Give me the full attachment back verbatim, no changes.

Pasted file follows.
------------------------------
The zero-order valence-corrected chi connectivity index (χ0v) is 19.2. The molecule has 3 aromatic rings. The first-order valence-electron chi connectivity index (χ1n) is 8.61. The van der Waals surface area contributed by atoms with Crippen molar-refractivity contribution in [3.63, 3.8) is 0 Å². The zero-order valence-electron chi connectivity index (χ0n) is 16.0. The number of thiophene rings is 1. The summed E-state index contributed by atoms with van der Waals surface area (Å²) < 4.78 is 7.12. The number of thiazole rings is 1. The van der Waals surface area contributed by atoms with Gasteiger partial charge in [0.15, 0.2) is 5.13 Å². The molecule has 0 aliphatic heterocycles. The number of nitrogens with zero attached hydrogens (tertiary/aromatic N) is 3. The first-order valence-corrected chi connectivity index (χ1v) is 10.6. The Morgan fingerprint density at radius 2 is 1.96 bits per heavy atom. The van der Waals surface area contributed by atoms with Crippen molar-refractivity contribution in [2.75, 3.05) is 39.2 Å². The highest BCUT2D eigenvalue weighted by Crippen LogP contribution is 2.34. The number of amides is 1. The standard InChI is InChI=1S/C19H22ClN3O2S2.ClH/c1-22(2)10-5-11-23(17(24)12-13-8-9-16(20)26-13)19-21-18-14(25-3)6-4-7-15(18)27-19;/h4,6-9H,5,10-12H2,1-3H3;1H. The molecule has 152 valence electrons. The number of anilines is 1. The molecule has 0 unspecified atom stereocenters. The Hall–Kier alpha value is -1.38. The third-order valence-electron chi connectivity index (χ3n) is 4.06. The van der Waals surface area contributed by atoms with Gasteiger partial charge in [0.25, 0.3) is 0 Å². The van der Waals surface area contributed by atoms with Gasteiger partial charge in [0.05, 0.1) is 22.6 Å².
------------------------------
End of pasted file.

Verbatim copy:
The zero-order valence-corrected chi connectivity index (χ0v) is 19.2. The molecule has 3 aromatic rings. The first-order valence-electron chi connectivity index (χ1n) is 8.61. The van der Waals surface area contributed by atoms with Crippen molar-refractivity contribution in [3.63, 3.8) is 0 Å². The zero-order valence-electron chi connectivity index (χ0n) is 16.0. The number of thiophene rings is 1. The summed E-state index contributed by atoms with van der Waals surface area (Å²) < 4.78 is 7.12. The number of thiazole rings is 1. The van der Waals surface area contributed by atoms with Gasteiger partial charge in [0.15, 0.2) is 5.13 Å². The molecule has 0 aliphatic heterocycles. The number of nitrogens with zero attached hydrogens (tertiary/aromatic N) is 3. The first-order valence-corrected chi connectivity index (χ1v) is 10.6. The Morgan fingerprint density at radius 2 is 1.96 bits per heavy atom. The van der Waals surface area contributed by atoms with Crippen molar-refractivity contribution in [2.75, 3.05) is 39.2 Å². The highest BCUT2D eigenvalue weighted by Crippen LogP contribution is 2.34. The number of amides is 1. The standard InChI is InChI=1S/C19H22ClN3O2S2.ClH/c1-22(2)10-5-11-23(17(24)12-13-8-9-16(20)26-13)19-21-18-14(25-3)6-4-7-15(18)27-19;/h4,6-9H,5,10-12H2,1-3H3;1H. The molecule has 152 valence electrons. The number of anilines is 1. The molecule has 0 unspecified atom stereocenters. The Hall–Kier alpha value is -1.38. The third-order valence-electron chi connectivity index (χ3n) is 4.06. The van der Waals surface area contributed by atoms with Gasteiger partial charge in [0.25, 0.3) is 0 Å². The van der Waals surface area contributed by atoms with Gasteiger partial charge in [0.05, 0.1) is 22.6 Å².